House party leaves me full of food, knowledge and new-found respect for chefs
DEBONING a bunny rabbit isn't something I've ever jumped at the chance to do.
And I realise here, stood in the kitchen at Domaine St Raymond, faced with a lump of flesh bearing a vague, shapely similarity to my childhood pet Maizey, I dart in the opposite direction.
It sparks a similar reaction with Carol Trimborn, who has travelled to take part in this experience from South Africa: "The spine feels the same as my cat," she quirks.
"Ah, you wusses," shouts Selena Pitt from the other side of the kitchen, before heartily laughing at our reluctance to handle raw meat (I was a vegetarian for years).
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Then, with a swift motion of her knife she shows those around her just how it's done.
It's our third day on the Gourmet Explorer course, a four-day, five-night cookery course run by The French House Party.
The company, owned by British Moira Martingale, operates this and a series of other courses out of her sizeable, detached country property near Carcassone in the Languedoc-Rousillon.
"This is an amazing place," says Charlene Peters, looking through the property's huge floor to ceiling windows out over surrounding countryside.
Charlene is another member of the group who has travelled from Boston, America, to take part in the course.
We're ten women in total — the house can cater for up to 16 in shared rooms — and, to my surprise, the others who make up the group have also travelled from South Africa, Malta, Australia, Ireland, and England.
"We found it on the web and we just love cooking so thought we'd try it," says Debbie Battershill, from near Durban, SA.
Moira's French House Party has obviously made its mark on the international map.
From the off, it's clear we're an eclectic group of women, of ages varying from 31 to their mid-60s, with a hugely varied experience of cooking and cultures.
I wonder how we'll all fare in a kitchen for four days with only one, large stove between us and two French chefs at the helm who are barely able to speak English.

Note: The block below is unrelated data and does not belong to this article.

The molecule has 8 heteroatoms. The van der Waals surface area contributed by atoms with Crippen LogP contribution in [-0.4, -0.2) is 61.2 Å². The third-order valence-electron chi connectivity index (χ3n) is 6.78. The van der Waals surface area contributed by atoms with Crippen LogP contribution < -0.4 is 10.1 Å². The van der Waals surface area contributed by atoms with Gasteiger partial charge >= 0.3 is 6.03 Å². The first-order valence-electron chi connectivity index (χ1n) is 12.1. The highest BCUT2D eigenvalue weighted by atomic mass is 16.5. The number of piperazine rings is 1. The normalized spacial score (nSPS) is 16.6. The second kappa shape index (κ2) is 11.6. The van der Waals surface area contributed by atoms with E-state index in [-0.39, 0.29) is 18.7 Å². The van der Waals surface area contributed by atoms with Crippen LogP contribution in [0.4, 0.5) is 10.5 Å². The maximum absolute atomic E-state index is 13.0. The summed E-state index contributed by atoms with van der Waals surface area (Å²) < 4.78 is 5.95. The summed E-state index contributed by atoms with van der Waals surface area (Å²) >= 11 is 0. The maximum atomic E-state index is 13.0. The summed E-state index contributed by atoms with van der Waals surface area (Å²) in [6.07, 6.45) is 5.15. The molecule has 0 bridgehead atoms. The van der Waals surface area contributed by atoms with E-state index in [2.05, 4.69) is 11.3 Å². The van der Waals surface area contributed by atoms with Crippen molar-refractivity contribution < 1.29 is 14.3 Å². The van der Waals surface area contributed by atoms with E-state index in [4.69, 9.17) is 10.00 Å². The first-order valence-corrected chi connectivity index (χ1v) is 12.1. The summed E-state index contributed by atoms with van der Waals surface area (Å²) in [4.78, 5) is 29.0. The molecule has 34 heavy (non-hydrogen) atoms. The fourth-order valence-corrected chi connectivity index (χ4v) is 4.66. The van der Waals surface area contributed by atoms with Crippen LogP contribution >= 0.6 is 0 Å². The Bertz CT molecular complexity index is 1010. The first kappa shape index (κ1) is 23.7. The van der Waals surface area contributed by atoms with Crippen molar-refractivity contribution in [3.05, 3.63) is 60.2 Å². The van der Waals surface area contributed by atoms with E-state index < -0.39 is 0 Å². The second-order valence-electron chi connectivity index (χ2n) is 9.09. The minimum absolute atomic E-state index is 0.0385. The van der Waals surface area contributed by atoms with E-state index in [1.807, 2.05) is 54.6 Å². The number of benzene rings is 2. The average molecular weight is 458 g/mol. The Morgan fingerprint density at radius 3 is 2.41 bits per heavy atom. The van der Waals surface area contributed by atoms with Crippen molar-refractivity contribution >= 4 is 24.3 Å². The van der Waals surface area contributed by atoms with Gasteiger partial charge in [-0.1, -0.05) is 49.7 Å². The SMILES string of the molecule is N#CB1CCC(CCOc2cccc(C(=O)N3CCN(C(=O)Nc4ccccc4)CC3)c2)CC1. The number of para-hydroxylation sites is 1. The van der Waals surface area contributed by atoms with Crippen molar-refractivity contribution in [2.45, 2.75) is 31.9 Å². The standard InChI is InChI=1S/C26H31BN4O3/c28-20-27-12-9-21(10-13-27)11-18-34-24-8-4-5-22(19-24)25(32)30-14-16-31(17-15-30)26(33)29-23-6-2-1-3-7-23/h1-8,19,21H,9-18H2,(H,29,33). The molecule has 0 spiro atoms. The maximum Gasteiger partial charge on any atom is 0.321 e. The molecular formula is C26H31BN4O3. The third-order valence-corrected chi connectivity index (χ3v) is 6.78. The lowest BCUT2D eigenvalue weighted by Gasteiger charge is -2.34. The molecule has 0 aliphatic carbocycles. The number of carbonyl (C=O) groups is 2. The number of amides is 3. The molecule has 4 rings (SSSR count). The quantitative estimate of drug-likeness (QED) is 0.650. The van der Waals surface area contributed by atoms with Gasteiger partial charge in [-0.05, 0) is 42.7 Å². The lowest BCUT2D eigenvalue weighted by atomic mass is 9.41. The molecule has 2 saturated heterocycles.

On arrival, I'm shown to my room, Abricot, a strikingly decorated, light twin room overlooking the property's private pool.
It's comfortable enough with a complimentary bottle of wine and water atop a silver-painted tallboy.
To my delight, I discover lilac, fluffy bathrobes hanging on the bathroom door, slippers in the cupboard, an ample amount of towels for the taking, plus a hairdryer and for use in the room.
Once the others have arrived, we tuck into a light lunch before being introduced to our chef d'excellence, Robert Abraham, for a brush-up on kitchen safety and a steady introduction to gourmet French cuisine: making canapés of mini spring verrines, shrimp samosas, gazpacho with baby carrots and cocktail tomatoes with soft goat's cheese to accompany our evening meal.
The first thing I pick up on here is that delicacy and presentation are paramount when it comes to gourmet food.
"Present things really simply and let the ingredients speak for themselves," says Robert, who has 26 years of experience in l'art cuilinaire.
Following a round of fizz on the terrace, we sit down to a four-course dinner cooked by Robert's own award-winning hand — it marks the beginning of a four-day immersion in all things French and food — not forgetting the wine.
A highlight of the Gourmet Explorer course is a visit, with Robert, to the 13th century market town of Revel where locals still sell their produce in the cobbled town square under a beautiful timber structure as they have done for generations.